Topeka Senators haven't debated or voted upon the proposal, but their leaders have agreed to negotiate a bill to create a commission authorized to raise legislators' pay.
The House passed the measure Friday on a 64-58 vote. The new commission also would make recommendations on pay for the governor, lieutenant governor, attorney general, secretary of state, state treasurer and insurance commissioner.
To move the proposal more quickly, the House added it to a minor campaign finance bill approved by the Senate earlier this year.
The Senate hasn't taken up any pay proposals, and President Dave Kerr could have referred the bill back to committee after the House passed it. Instead, he said he will have a joint conference committee appointed to draft the final version.
Kerr, R-Hutchinson, said he didn't have a good sense of senators' thinking on the measure.
"I didn't think it would come out of the House, but it did, so we'll take it seriously," he said.
The House plan is an attempt to address some legislators' long-standing concerns that they are underpaid. They receive about $21,000 a year as base compensation, about two-thirds of which is supposed to cover expenses related to serving in the House or Senate.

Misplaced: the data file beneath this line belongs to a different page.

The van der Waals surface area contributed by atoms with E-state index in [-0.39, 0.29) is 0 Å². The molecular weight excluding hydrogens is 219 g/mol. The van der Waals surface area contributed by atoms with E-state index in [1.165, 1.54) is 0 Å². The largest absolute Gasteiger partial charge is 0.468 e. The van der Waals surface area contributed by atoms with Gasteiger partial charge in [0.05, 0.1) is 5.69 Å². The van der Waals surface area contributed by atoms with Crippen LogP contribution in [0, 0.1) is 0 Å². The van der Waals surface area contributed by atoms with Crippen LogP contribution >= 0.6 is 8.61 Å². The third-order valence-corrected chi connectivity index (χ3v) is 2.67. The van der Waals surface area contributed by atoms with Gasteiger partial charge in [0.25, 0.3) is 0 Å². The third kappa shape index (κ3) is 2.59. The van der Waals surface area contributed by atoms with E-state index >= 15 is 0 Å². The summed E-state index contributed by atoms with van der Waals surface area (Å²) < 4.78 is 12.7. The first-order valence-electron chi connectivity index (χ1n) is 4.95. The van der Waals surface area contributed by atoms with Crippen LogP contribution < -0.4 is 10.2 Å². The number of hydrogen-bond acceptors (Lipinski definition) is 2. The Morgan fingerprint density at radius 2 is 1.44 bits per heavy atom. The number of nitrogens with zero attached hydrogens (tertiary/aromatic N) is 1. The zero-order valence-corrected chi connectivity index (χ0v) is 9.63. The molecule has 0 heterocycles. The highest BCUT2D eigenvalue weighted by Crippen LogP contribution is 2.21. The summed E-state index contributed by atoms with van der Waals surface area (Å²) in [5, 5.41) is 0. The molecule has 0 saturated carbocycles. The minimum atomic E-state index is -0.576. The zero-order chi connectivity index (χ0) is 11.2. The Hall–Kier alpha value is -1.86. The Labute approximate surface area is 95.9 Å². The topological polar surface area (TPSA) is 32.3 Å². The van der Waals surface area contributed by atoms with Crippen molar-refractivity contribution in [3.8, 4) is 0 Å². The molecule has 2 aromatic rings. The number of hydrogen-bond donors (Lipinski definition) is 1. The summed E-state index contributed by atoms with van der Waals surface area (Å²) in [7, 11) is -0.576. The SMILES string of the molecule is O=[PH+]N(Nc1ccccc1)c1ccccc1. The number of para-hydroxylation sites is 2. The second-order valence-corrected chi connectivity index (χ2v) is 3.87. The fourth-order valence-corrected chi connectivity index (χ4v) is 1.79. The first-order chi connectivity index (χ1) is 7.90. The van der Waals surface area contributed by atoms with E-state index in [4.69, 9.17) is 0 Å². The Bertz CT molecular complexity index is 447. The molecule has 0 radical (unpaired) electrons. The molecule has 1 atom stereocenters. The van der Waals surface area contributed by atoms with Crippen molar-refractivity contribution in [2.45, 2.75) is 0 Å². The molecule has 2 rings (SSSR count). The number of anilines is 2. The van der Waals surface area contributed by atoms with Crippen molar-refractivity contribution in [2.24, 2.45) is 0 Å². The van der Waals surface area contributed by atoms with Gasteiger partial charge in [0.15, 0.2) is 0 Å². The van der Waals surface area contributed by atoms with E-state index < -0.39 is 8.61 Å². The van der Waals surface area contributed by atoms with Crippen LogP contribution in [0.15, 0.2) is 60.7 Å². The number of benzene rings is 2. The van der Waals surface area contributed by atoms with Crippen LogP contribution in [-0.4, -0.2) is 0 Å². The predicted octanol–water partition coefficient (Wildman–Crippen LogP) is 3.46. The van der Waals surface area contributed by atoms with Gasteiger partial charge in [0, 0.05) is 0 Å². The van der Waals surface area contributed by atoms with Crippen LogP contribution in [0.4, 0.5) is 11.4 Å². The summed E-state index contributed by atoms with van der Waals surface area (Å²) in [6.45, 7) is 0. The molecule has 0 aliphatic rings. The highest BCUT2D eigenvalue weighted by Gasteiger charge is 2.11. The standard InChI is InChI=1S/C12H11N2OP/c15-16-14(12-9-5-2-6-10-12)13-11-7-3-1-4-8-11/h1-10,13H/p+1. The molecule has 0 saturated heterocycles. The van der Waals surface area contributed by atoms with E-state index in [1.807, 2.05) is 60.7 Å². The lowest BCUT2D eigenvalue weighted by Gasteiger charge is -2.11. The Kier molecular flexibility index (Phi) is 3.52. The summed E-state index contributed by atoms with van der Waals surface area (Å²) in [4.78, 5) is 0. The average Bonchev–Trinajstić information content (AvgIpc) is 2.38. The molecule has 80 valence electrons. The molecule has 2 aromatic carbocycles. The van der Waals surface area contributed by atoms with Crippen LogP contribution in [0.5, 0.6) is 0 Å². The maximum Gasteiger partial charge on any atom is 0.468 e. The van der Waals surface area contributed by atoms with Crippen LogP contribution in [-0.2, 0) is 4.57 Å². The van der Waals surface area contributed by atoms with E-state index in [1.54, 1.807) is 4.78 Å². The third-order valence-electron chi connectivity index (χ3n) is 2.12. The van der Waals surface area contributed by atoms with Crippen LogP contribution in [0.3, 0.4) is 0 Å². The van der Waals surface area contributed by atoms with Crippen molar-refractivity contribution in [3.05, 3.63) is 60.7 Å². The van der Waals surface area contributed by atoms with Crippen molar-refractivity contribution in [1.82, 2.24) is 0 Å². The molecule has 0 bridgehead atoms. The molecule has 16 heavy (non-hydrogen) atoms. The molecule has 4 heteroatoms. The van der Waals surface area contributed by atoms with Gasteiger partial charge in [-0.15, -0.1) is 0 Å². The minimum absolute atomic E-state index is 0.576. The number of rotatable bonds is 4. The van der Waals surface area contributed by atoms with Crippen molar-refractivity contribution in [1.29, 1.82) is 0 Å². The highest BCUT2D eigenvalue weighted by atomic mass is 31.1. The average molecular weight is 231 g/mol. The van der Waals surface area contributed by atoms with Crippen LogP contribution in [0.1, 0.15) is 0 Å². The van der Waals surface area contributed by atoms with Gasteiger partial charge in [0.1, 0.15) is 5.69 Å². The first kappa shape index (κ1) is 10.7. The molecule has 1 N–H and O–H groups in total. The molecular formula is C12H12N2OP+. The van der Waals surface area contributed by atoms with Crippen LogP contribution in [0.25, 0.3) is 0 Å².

Under the bill, a nine-member commission would be appointed by May 1 of this year and, by June 15, would fix salaries for legislators and recommend salaries for other elected state officials.
The legislative salaries would take effect July 1. The recommended pay for other officials would await a vote of the Legislature.
The commission's members would be appointed by legislative leaders, Gov. Bill Graves, Atty. Gen. Carla Stovall, Secretary of State Ron Thornburgh, State Treasurer Tim Shallenburger and Insurance Commissioner Kathleen Sebelius.
The Legislature created a compensation commission in 1998, but its proposals on legislative pay must be approved by lawmakers, and they have failed to do so.
"I'm tired of starving to death up here," said Sen. Paul Feleciano, D-Wichita. "People confuse us with Washington and think we're making $150,000, and I barely break even up here."
Supporters believe an independent commission will be objective about what legislators should be paid. Others view creating the commission as tantamount to approving a pay increase for lawmakers.
"We don't need to raise the pay around here," said Sen. Ed Pugh, R-Wamego. "It'd be too much of an incentive to stay. People would make a career of it."
Kerr believes legislative pay is inadequate, but he noted that the state is facing a tight budget.
"I still question whether this would be the year in which to put something like that in place," he said.